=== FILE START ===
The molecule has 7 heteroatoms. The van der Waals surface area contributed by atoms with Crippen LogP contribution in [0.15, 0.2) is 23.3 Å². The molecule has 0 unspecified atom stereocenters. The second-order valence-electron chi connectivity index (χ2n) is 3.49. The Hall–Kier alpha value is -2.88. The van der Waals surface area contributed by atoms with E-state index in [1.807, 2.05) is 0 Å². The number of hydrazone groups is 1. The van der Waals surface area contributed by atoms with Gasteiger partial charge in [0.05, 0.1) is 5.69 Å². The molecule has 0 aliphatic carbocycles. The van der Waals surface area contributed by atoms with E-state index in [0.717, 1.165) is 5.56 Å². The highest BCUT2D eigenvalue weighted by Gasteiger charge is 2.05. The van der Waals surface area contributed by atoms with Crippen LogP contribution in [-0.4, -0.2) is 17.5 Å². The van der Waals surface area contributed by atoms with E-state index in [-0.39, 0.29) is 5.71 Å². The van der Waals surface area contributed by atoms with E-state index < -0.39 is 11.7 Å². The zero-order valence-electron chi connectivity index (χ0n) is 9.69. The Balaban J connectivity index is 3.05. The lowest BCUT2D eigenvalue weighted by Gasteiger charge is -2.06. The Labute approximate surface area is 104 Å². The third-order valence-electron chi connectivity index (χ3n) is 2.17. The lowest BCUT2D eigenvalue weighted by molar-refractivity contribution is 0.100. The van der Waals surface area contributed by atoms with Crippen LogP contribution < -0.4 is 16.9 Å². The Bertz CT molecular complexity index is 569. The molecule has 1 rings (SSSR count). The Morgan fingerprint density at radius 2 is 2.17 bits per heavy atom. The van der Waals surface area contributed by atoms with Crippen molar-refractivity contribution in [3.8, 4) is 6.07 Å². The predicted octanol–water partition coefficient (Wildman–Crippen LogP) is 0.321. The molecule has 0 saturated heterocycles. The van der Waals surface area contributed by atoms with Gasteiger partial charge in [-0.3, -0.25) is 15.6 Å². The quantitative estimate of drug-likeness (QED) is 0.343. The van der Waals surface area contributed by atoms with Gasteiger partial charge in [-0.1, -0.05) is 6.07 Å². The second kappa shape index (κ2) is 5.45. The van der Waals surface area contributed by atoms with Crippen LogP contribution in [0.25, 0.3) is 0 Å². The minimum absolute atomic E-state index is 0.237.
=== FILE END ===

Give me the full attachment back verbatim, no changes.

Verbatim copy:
The molecule has 7 heteroatoms. The van der Waals surface area contributed by atoms with Crippen LogP contribution in [0.15, 0.2) is 23.3 Å². The molecule has 0 unspecified atom stereocenters. The second-order valence-electron chi connectivity index (χ2n) is 3.49. The Hall–Kier alpha value is -2.88. The van der Waals surface area contributed by atoms with E-state index in [1.807, 2.05) is 0 Å². The number of hydrazone groups is 1. The van der Waals surface area contributed by atoms with Gasteiger partial charge in [0.05, 0.1) is 5.69 Å². The molecule has 0 aliphatic carbocycles. The van der Waals surface area contributed by atoms with E-state index in [0.717, 1.165) is 5.56 Å². The highest BCUT2D eigenvalue weighted by Gasteiger charge is 2.05. The van der Waals surface area contributed by atoms with Crippen LogP contribution in [-0.4, -0.2) is 17.5 Å². The van der Waals surface area contributed by atoms with E-state index in [-0.39, 0.29) is 5.71 Å². The van der Waals surface area contributed by atoms with E-state index < -0.39 is 11.7 Å². The zero-order valence-electron chi connectivity index (χ0n) is 9.69. The Balaban J connectivity index is 3.05. The lowest BCUT2D eigenvalue weighted by Gasteiger charge is -2.06. The Labute approximate surface area is 104 Å². The third-order valence-electron chi connectivity index (χ3n) is 2.17. The lowest BCUT2D eigenvalue weighted by molar-refractivity contribution is 0.100. The van der Waals surface area contributed by atoms with Crippen LogP contribution < -0.4 is 16.9 Å². The Bertz CT molecular complexity index is 569. The molecule has 1 rings (SSSR count). The Morgan fingerprint density at radius 2 is 2.17 bits per heavy atom. The van der Waals surface area contributed by atoms with Crippen molar-refractivity contribution in [3.8, 4) is 6.07 Å². The predicted octanol–water partition coefficient (Wildman–Crippen LogP) is 0.321. The molecule has 0 saturated heterocycles. The van der Waals surface area contributed by atoms with Gasteiger partial charge in [-0.3, -0.25) is 15.6 Å². The quantitative estimate of drug-likeness (QED) is 0.343. The van der Waals surface area contributed by atoms with Gasteiger partial charge in [-0.1, -0.05) is 6.07 Å². The second kappa shape index (κ2) is 5.45. The van der Waals surface area contributed by atoms with Crippen LogP contribution in [0.25, 0.3) is 0 Å². The minimum absolute atomic E-state index is 0.237.